The Bungling Host motif appears in countless indigenous cultures in North America and beyond. In this groundbreaking work Daniel Clément has gathered nearly four hundred North American variants of the story to examine how myths acquire meaning for their indigenous users and explores how seemingly absurd narratives can prove to be a rich source of meaning when understood within the appropriate context. In analyzing the Bungling Host tales, Clément considers not only material culture but also social, economic, and cultural life; Native knowledge of the environment; and the world of plants and animals.
Clément’s analysis uncovers four operational modes in myth construction and clarifies the relationship between mythology and science. Ultimately he demonstrates how science may have developed out of an operational mode that already existed in the mythological mind.
About the Author
Daniel Clément is an anthropologist consultant. He is the author of several books published in France. Peter Frost has translated several books in anthropology and local history and is an author in his own right.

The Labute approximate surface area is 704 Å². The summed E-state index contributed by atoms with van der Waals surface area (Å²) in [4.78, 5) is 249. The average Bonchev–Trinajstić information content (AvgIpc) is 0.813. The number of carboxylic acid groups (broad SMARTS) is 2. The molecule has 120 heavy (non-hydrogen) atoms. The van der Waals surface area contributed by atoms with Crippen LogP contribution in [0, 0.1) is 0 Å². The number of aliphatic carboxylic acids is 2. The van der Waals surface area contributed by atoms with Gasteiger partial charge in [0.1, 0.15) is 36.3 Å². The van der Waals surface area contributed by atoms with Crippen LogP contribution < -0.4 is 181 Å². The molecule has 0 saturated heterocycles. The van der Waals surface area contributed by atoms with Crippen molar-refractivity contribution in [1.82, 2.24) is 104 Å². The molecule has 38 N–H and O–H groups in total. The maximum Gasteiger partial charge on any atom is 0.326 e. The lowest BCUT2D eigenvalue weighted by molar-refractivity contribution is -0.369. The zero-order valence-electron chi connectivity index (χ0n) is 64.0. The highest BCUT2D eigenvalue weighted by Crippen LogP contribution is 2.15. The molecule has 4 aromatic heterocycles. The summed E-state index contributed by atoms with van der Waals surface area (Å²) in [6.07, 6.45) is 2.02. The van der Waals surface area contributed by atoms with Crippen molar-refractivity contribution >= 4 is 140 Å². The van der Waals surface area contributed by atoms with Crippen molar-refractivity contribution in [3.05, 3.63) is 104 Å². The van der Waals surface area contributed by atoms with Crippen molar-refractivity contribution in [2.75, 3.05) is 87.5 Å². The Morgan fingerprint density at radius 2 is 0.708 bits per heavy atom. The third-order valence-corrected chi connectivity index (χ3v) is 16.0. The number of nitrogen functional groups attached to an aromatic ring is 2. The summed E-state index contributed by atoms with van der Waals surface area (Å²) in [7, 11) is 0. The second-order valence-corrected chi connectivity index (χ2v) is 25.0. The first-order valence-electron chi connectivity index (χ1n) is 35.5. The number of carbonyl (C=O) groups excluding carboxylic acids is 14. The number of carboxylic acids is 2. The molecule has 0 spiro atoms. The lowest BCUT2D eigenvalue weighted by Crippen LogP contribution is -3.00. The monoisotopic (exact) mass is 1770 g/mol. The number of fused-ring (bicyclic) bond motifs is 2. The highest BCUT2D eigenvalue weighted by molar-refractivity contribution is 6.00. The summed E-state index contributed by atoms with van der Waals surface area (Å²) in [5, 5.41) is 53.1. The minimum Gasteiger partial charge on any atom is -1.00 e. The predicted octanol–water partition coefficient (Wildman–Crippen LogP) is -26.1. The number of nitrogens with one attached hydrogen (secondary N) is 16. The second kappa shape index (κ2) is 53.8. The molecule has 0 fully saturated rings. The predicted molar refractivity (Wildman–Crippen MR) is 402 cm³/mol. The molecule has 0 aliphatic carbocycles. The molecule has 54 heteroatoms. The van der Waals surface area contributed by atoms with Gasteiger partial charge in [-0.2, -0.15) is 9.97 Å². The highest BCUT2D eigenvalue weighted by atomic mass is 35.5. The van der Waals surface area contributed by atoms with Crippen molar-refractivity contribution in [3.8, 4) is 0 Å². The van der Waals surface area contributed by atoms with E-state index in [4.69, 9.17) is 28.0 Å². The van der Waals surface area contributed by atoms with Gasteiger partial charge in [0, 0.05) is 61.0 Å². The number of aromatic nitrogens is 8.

"I would argue that even for those of us who merely have to stroll to the refrigerator for food, the stories teach important lessons about the relations between humans, animals and the land, and about generosity and hospitality."—Margery Fee, Canadian Journal of Native Studies
“Anthropologists have been analyzing the oral stories of Aboriginal cultures for a long time. Aboriginal peoples have also been untangling the stories told to them by their elders. Daniel Clément weaves these two perspectives together to get at the meaning of these ‘myths.’”—Stephen J. Augustine, hereditary chief, Mi’kmaq Grand Council
“The introduction is one of the most readable critiques of structuralism I have ever seen. It is nuanced yet accessible and poses terrific questions about structuralism. I can imagine this [book] as a central resource for indigenous scholars, historians, naturalists, and anthropologists. It contributes greatly to the comparative study of mythology and contemporary studies of structural analysis.”—Thomas McIlwraith, assistant professor of anthropology at the University of Guelph and author of “We Are Still Didene”: Stories of Hunting and History from Northern British Columbia